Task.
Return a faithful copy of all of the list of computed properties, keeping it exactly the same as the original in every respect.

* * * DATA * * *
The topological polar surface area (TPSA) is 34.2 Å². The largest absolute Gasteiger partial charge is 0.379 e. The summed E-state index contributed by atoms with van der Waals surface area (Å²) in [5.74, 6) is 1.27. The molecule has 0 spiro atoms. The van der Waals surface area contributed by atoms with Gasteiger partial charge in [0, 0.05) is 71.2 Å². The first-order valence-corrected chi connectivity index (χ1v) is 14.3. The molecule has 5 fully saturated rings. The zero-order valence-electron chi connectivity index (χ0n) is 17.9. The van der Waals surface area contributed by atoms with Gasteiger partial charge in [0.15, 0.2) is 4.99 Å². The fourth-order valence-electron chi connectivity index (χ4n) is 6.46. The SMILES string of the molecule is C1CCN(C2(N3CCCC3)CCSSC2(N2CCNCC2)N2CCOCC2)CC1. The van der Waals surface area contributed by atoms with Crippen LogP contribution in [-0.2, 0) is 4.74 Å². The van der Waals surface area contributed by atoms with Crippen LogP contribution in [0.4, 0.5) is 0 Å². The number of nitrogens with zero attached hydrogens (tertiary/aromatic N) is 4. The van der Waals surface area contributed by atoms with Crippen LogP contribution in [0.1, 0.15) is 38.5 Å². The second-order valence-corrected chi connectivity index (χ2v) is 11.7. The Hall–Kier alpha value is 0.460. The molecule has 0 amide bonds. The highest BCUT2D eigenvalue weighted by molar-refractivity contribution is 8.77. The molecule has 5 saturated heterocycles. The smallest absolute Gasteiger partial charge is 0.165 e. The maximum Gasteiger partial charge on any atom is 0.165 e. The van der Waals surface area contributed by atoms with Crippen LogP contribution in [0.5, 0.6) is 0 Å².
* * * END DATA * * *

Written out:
The topological polar surface area (TPSA) is 34.2 Å². The largest absolute Gasteiger partial charge is 0.379 e. The summed E-state index contributed by atoms with van der Waals surface area (Å²) in [5.74, 6) is 1.27. The molecule has 0 spiro atoms. The van der Waals surface area contributed by atoms with Gasteiger partial charge in [0, 0.05) is 71.2 Å². The first-order valence-corrected chi connectivity index (χ1v) is 14.3. The molecule has 5 fully saturated rings. The zero-order valence-electron chi connectivity index (χ0n) is 17.9. The van der Waals surface area contributed by atoms with Gasteiger partial charge in [0.15, 0.2) is 4.99 Å². The fourth-order valence-electron chi connectivity index (χ4n) is 6.46. The SMILES string of the molecule is C1CCN(C2(N3CCCC3)CCSSC2(N2CCNCC2)N2CCOCC2)CC1. The van der Waals surface area contributed by atoms with Crippen LogP contribution in [-0.2, 0) is 4.74 Å². The van der Waals surface area contributed by atoms with Crippen LogP contribution in [0.4, 0.5) is 0 Å². The number of nitrogens with zero attached hydrogens (tertiary/aromatic N) is 4. The van der Waals surface area contributed by atoms with Crippen LogP contribution in [0.1, 0.15) is 38.5 Å². The second-order valence-corrected chi connectivity index (χ2v) is 11.7. The Hall–Kier alpha value is 0.460. The molecule has 0 amide bonds. The highest BCUT2D eigenvalue weighted by molar-refractivity contribution is 8.77. The molecule has 5 saturated heterocycles. The smallest absolute Gasteiger partial charge is 0.165 e. The maximum Gasteiger partial charge on any atom is 0.165 e. The van der Waals surface area contributed by atoms with Crippen LogP contribution in [0.5, 0.6) is 0 Å².